Healthcare companies are developing new digital technologies to give consumers more control over the care they receive. That could upend the industry’s move toward greater consolidation and scale.
In the not-distant future, financially accountable, tech-enabled consumers may avail themselves of a range of discrete digital health services from a variety of providers. As a result, they would be able to create their own health-management ecosystems, acting as stewards of their care and controlling not just where they access it but also how and from whom, as well as the price they pay. The impact of these changes—the friction created between large, fully integrated healthcare systems that prioritize efficiency and scale, and newer, more distributed digital upstarts emphasizing speed and the consumer experience—could put up for grabs $270 billion of the incumbents’ current revenues and an additional $13 billion to $24 billion in new ones (exhibit).
Admittedly, several significant barriers must be overcome before that shift in the sector’s dynamics can fully take root. At present, the effectiveness of many digital and mobile technologies remains to be proved. In fact, the IT platforms needed to aggregate data and to integrate the consumer experience across care venues and new modalities (e-visits, for example) remain to be built. Other hurdles include concerns about information security and about who should underwrite the cost of adopting these solutions at scale, as well as the potential need for US Food and Drug Administration (FDA) approval of some devices. But even the modest adoption of the new technologies could have enormous implications for providers and health insurers alike.
According to our research and analysis, technologies that make it possible to deliver primary care less expensively could save $175 billion to $220 billion a year if they came into widespread use. Although consumers are likely to be the primary beneficiaries of the savings, incumbents will probably capture some of the money. Increased automation and self-service could lower their overall administrative costs by an additional $24 billion to $48 billion annually through productivity gains.
Although some of the new technologies will replace more expensive services, others (personal diagnostic devices, for example) will create new classes of offerings. Furthermore, healthcare-utilization levels may rise once primary care becomes cheaper and more accessible. Combined, these factors could generate $13 billion to $24 billion in new revenues for incumbents and technology companies.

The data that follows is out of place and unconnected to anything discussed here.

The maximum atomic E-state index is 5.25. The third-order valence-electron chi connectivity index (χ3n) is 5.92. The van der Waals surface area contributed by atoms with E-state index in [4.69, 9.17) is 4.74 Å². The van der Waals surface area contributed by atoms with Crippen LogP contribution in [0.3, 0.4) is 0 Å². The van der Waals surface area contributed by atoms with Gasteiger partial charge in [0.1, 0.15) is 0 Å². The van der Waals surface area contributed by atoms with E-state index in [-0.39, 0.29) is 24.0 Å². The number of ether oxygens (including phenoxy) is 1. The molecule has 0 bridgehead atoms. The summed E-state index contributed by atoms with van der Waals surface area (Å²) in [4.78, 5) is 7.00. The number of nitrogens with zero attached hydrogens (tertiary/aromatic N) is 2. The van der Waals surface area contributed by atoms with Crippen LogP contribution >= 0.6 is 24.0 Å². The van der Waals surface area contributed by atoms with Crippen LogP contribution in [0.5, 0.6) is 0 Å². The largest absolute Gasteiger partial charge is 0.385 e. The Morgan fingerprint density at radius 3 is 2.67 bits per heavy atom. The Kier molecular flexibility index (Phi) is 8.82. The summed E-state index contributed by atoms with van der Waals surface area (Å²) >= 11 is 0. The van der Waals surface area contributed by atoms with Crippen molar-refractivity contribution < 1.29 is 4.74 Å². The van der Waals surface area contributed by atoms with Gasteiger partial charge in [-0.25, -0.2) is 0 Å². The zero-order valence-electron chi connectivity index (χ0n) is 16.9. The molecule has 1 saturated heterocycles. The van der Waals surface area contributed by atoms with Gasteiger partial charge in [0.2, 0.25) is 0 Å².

To better understand the path to this reordered landscape and its implications for participants in the sector, we interviewed technology innovators, investors, healthcare providers, and insurers. We also surveyed thousands of US consumers. Our research revealed five key findings, three of which we outline here:
Consumers are starting to replace traditional healthcare services with digital ones. Although utilization trails awareness, inroads are being made, particularly among younger Americans. Millennials, for example, are twice as likely as Baby Boomers (and three times as likely as people born before 1945) to use email or text messages to communicate with physicians.
Investment in digital and mobile health and in related technologies is robust and growing. The strongest growth has occurred among direct-to-consumer technologies that require little or no involvement by physicians (for example, wearable fitness trackers and scheduling applications) and among intermediated technologies (more complex ones, such as remote diagnostic equipment, that require a doctor’s prescription). Investors appear equally interested in both, but for different reasons: direct-to-consumer technologies for their ability to achieve scale quickly and intermediated ones for their greater cost-reduction potential.